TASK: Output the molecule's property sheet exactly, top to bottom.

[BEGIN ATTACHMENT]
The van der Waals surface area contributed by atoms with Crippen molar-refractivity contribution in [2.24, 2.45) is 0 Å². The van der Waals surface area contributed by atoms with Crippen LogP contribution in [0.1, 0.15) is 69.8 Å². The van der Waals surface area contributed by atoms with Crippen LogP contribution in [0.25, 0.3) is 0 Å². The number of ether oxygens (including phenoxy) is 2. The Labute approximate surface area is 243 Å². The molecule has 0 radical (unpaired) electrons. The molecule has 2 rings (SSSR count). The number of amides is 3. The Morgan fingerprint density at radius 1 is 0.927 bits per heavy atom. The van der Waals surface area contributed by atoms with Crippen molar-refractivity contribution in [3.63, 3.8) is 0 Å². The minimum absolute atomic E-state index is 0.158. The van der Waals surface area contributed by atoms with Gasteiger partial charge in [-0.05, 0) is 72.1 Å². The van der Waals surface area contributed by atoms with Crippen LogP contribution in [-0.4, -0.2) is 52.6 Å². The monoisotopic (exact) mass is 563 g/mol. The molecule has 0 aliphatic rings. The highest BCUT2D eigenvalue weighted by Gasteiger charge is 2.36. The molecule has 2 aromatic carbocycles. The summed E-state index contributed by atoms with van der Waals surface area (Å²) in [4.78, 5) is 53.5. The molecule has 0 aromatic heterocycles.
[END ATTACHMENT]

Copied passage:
The van der Waals surface area contributed by atoms with Crippen molar-refractivity contribution in [2.24, 2.45) is 0 Å². The van der Waals surface area contributed by atoms with Crippen LogP contribution in [0.1, 0.15) is 69.8 Å². The van der Waals surface area contributed by atoms with Crippen LogP contribution in [0.25, 0.3) is 0 Å². The number of ether oxygens (including phenoxy) is 2. The Labute approximate surface area is 243 Å². The molecule has 0 radical (unpaired) electrons. The molecule has 2 rings (SSSR count). The number of amides is 3. The Morgan fingerprint density at radius 1 is 0.927 bits per heavy atom. The van der Waals surface area contributed by atoms with Crippen molar-refractivity contribution in [3.63, 3.8) is 0 Å². The minimum absolute atomic E-state index is 0.158. The van der Waals surface area contributed by atoms with Gasteiger partial charge in [-0.05, 0) is 72.1 Å². The van der Waals surface area contributed by atoms with Crippen LogP contribution in [-0.4, -0.2) is 52.6 Å². The monoisotopic (exact) mass is 563 g/mol. The molecule has 0 aliphatic rings. The highest BCUT2D eigenvalue weighted by Gasteiger charge is 2.36. The molecule has 2 aromatic carbocycles. The summed E-state index contributed by atoms with van der Waals surface area (Å²) in [4.78, 5) is 53.5. The molecule has 0 aromatic heterocycles.